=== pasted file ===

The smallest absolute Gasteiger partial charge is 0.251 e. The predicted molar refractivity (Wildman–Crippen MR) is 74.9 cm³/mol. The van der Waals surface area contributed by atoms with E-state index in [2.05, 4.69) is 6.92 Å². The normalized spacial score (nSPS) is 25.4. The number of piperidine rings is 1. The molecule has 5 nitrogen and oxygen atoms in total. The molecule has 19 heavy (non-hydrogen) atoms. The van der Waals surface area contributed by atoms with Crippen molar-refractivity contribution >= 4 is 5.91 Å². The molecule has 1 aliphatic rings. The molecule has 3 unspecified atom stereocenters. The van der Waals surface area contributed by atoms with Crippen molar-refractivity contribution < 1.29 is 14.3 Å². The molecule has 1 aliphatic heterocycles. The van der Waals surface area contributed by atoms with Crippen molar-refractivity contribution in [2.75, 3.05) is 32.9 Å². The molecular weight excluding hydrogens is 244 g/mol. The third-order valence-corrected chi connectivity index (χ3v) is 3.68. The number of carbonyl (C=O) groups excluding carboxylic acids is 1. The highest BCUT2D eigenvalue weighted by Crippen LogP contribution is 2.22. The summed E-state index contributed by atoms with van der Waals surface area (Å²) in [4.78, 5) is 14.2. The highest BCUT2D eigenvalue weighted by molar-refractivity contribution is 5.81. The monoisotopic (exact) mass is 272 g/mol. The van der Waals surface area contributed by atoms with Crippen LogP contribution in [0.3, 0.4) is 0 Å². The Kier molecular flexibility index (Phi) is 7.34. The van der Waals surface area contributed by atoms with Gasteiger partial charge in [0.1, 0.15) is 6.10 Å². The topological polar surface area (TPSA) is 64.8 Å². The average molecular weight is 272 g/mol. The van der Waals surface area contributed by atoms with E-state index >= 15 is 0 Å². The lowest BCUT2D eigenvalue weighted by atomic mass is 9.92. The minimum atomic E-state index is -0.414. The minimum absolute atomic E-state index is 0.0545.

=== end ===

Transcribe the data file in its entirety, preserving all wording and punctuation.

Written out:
The smallest absolute Gasteiger partial charge is 0.251 e. The predicted molar refractivity (Wildman–Crippen MR) is 74.9 cm³/mol. The van der Waals surface area contributed by atoms with E-state index in [2.05, 4.69) is 6.92 Å². The normalized spacial score (nSPS) is 25.4. The number of piperidine rings is 1. The molecule has 5 nitrogen and oxygen atoms in total. The molecule has 19 heavy (non-hydrogen) atoms. The van der Waals surface area contributed by atoms with Crippen molar-refractivity contribution >= 4 is 5.91 Å². The molecule has 1 aliphatic rings. The molecule has 3 unspecified atom stereocenters. The van der Waals surface area contributed by atoms with Crippen molar-refractivity contribution < 1.29 is 14.3 Å². The molecule has 1 aliphatic heterocycles. The van der Waals surface area contributed by atoms with Crippen molar-refractivity contribution in [2.75, 3.05) is 32.9 Å². The molecular weight excluding hydrogens is 244 g/mol. The third-order valence-corrected chi connectivity index (χ3v) is 3.68. The number of carbonyl (C=O) groups excluding carboxylic acids is 1. The highest BCUT2D eigenvalue weighted by Crippen LogP contribution is 2.22. The summed E-state index contributed by atoms with van der Waals surface area (Å²) in [4.78, 5) is 14.2. The highest BCUT2D eigenvalue weighted by molar-refractivity contribution is 5.81. The monoisotopic (exact) mass is 272 g/mol. The van der Waals surface area contributed by atoms with Crippen LogP contribution in [0.3, 0.4) is 0 Å². The Kier molecular flexibility index (Phi) is 7.34. The van der Waals surface area contributed by atoms with Gasteiger partial charge in [0.1, 0.15) is 6.10 Å². The topological polar surface area (TPSA) is 64.8 Å². The average molecular weight is 272 g/mol. The van der Waals surface area contributed by atoms with E-state index >= 15 is 0 Å². The lowest BCUT2D eigenvalue weighted by atomic mass is 9.92. The minimum atomic E-state index is -0.414. The minimum absolute atomic E-state index is 0.0545.